It’s not until the Paradigm speaks to Plutonian’s former sidekick, Samsara, that certain pieces start to fall into place in this very dark and malevolent jigsaw. Samsara reveals that Plutonian can see and hear everything on the planet. This eroded his confidence and belief in humanity by being forced to witness the most evil and vile acts humans could perform.
In addition, Plutonian feels hurt by a lifetime of betrayal, misunderstanding, and loss fostered by people’s unfounded fear that he would eventually turn on them—despite his incredible self-restraint with his powers and unwavering faith in others. How could they expect him to love them, yet they failed to reciprocate? More damaging for Plutonian was his own fear of making mistakes that would hurt people.
In the end, one of his mistakes led to the deaths of hundreds of children, forcing him to finally go over the edge, unleashing that lifetime of pent-up rage and frustration by turning on the world, destroying Sky City, his former home, and murdering millions including many of his former allies.
Is Plutonian indeed irredeemable? Will he destroy the last of the superheroes before they destroy him? Good people turning bad is not an original idea, per se. We’ve had it from Lucifer’s downfall to the dark side of Darth Vader. Even God can have his/her off days, and unleash a bit of anger in our direction.
Renowned Swiss psychiatrist, Carl Jung, in his timeless book, Answer to Job, depicted evil as the “dark side of God.” What Mr. Waid has done is put a classic spin on a noir-ish, malevolent scenario for our almost infallible superheroes, making it delightfully wicked on an epic proportion. The story is intricately weaved with impending doom at each turning of a page, making it compulsive reading. The stunning artwork is richly illustrated by Peter Krause and Diego Barreto, whose pencils nail the exact balance between classic superheroes and the gritty realism of modern day anti-heroes.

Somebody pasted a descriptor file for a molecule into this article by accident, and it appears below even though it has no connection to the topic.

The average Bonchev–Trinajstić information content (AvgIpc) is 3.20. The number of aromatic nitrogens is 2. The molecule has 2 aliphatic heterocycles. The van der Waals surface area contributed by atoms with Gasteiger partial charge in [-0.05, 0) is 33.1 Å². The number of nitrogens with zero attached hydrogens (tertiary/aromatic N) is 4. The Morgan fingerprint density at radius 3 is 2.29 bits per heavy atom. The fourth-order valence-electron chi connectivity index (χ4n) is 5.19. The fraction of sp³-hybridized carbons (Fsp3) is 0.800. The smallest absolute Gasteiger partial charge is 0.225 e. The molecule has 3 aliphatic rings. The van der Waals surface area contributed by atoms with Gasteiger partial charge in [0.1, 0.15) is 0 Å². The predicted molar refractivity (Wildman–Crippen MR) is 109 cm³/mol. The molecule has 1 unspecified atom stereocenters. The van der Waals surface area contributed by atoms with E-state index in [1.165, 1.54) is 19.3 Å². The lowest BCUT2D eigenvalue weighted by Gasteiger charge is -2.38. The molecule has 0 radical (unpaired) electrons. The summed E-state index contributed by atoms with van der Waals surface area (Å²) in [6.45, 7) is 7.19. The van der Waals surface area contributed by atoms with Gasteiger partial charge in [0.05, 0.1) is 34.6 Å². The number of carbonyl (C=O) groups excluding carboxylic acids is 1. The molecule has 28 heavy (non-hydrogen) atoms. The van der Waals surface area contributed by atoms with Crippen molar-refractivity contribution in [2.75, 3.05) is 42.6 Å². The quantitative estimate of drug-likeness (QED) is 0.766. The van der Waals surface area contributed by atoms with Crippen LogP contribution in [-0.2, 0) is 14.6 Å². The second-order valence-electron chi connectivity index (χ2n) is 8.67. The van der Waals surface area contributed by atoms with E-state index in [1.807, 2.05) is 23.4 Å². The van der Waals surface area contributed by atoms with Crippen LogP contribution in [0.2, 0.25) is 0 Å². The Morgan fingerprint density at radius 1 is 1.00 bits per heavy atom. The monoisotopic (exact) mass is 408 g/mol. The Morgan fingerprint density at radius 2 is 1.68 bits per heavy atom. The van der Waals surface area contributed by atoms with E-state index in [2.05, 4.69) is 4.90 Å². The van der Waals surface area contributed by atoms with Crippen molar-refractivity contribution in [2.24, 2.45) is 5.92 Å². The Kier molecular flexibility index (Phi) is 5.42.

There are so many added bonuses in this omnibus it would be impossible to add them in this review. There is a foreword by the Academy Award-nominated and acclaimed documentarian, Morgan Spurlock of Super Size Me, and an afterword by the legend Grant Morrison.
It would, however, be remiss not to mention all the original covers on display, from John Cassaday, Dan Panosian, Paul Azaceta, Gene Ha, and Jeffery Spokes, all gorgeously rendered and stunning to behold. A conceptual gallery alongside a story tag is the icing on the cake for fans of the series.
Boom! Studious has shown the Big Two (Marvel and DC) the way a classic collection should be handled: with love and care. Each omnibus has sewn binding and is filled with excellent glossy paper stock, making it a pleasure for the fingers to turn the page. The color of the illustrations is vibrant and pleasing to the eye. With its deluxe slipcase, The Definitive Irredeemable Vol. 1 exhibits quality throughout.
Buy this monumental work of art for that very special someone in your life, the someone you love most of all—yourself.